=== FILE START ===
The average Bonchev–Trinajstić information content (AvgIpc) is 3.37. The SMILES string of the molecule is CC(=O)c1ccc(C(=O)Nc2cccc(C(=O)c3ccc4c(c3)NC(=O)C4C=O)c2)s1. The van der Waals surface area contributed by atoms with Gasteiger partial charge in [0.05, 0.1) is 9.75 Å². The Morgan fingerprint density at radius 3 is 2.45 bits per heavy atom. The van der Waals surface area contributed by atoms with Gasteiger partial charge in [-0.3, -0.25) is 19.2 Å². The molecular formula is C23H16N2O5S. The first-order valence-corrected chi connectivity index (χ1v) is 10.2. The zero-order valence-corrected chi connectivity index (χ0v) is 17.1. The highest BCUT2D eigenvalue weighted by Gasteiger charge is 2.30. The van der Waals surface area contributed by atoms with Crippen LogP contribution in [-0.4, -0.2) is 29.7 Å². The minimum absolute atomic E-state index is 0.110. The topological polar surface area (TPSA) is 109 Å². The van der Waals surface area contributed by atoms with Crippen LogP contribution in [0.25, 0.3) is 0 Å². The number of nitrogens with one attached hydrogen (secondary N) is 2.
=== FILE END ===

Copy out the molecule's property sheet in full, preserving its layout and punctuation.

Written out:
The average Bonchev–Trinajstić information content (AvgIpc) is 3.37. The SMILES string of the molecule is CC(=O)c1ccc(C(=O)Nc2cccc(C(=O)c3ccc4c(c3)NC(=O)C4C=O)c2)s1. The van der Waals surface area contributed by atoms with Gasteiger partial charge in [0.05, 0.1) is 9.75 Å². The Morgan fingerprint density at radius 3 is 2.45 bits per heavy atom. The van der Waals surface area contributed by atoms with Gasteiger partial charge in [-0.3, -0.25) is 19.2 Å². The molecular formula is C23H16N2O5S. The first-order valence-corrected chi connectivity index (χ1v) is 10.2. The zero-order valence-corrected chi connectivity index (χ0v) is 17.1. The highest BCUT2D eigenvalue weighted by Gasteiger charge is 2.30. The van der Waals surface area contributed by atoms with Crippen LogP contribution in [-0.4, -0.2) is 29.7 Å². The minimum absolute atomic E-state index is 0.110. The topological polar surface area (TPSA) is 109 Å². The van der Waals surface area contributed by atoms with Crippen LogP contribution in [0.25, 0.3) is 0 Å². The number of nitrogens with one attached hydrogen (secondary N) is 2.